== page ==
3. I took early retirement and haven’t regretted it for a minute. I’ll soon be 72 years of age, and I wouldn’t have lived long enough to recover my retirement investments if I had delayed until “fully eligible.” (If one dies before retiring, what happens to the contributions one has made into the system?) )

    • Well, it’s also reallocated to Zionland, so the fascist Netanyahoo-bots of Israeli tyranny can continue achieving the total ethnic cleansing of Palestine. A fantasmically re-created (for the first time) Jew-land EXCLUSIVELY, only for Jews!

      After all, it’s YHWH, so no historically provable facts needed here.

      Darius II rolls over (once again) in his grave ~

  4. Keep in mind the deceptivest of math in all this.
    These are the figures that social security’s calculator generated for my income:
    Say I retire at 62 ($1,063/month).
    At 65 ($1,341).
    At 72 ($2,009).

    Say I make it to 100. So (years*12 months*payout):
    Age 62 — 38*12*1063=484K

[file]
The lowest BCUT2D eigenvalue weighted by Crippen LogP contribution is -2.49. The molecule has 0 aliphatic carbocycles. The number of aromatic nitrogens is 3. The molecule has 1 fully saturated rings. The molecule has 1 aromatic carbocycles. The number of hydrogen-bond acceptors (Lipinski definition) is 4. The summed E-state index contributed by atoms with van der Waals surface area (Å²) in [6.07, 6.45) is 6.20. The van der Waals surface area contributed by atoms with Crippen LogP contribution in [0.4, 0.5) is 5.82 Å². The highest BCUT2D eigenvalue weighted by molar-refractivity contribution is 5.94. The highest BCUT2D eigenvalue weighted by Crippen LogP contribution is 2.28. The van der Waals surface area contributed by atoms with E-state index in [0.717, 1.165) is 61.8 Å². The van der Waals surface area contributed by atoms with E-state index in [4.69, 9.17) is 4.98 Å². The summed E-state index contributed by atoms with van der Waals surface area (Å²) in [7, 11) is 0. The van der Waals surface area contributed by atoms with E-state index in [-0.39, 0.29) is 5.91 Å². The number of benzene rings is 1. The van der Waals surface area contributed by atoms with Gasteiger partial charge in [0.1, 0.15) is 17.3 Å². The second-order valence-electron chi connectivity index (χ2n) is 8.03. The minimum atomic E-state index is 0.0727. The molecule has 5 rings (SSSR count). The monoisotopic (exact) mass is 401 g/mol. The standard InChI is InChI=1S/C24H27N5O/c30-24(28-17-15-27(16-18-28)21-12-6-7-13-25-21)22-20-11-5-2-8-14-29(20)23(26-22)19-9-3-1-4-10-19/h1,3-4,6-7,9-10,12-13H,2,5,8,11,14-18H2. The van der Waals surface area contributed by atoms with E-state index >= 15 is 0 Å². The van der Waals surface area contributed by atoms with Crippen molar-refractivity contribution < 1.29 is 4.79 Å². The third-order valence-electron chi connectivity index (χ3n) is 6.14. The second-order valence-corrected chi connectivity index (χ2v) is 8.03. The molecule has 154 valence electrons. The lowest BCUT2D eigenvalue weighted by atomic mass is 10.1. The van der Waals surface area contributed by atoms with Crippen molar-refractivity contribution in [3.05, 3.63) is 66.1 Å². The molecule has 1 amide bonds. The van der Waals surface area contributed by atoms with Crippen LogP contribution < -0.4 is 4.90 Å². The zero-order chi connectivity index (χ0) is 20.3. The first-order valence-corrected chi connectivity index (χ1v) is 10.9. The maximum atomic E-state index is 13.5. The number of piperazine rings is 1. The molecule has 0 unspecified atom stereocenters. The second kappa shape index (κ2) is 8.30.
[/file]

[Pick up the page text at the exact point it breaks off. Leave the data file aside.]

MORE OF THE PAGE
Age 65 — 35*12*1341=563K
    Age 72 — 28*12*2009=675K

    Look at the yearly payout increases. If I sweat it out from 62 to 65, three years, and live to 100, I’ll have gotten 80K extra out of the system. That’s about $2.5K a year. Is it worth $200 a month to keep going to work for three years? Is it worth my while to work for an extra decade? Yes, I’m collecting almost double, but it’s hilarious to think I’m going to be living the high life at $24K a year. That’s still appalling. Keep in mind, these are the numbers for my making it to 100, which is not likely.

    In the U.S., average life expectancy is below 80. So let’s take 80 as the check out.

    Age 62 — 18*12*1063=229K
    Age 65 — 15*12*1341=241K
    Age 72 — 8*12*2009=192K

    Now, for me to work three more years, to 65, will earn me $12K total over the course of my retirement life. Look at that THIS way. Knowing this RIGHT NOW, I have 20 years to come up with $12K from another source. That’s $50 a month. If I take $25 out of every paycheck from now on — and that’s a pittance — and just stick the money in an envelope (going into investment options would complicate the calculation), I can retire 3 years earlier than otherwise with no penalty to my end rate. The question becomes, is it worth paying a $25 a week shakedown from now on so that I can retire three years earlier than expected?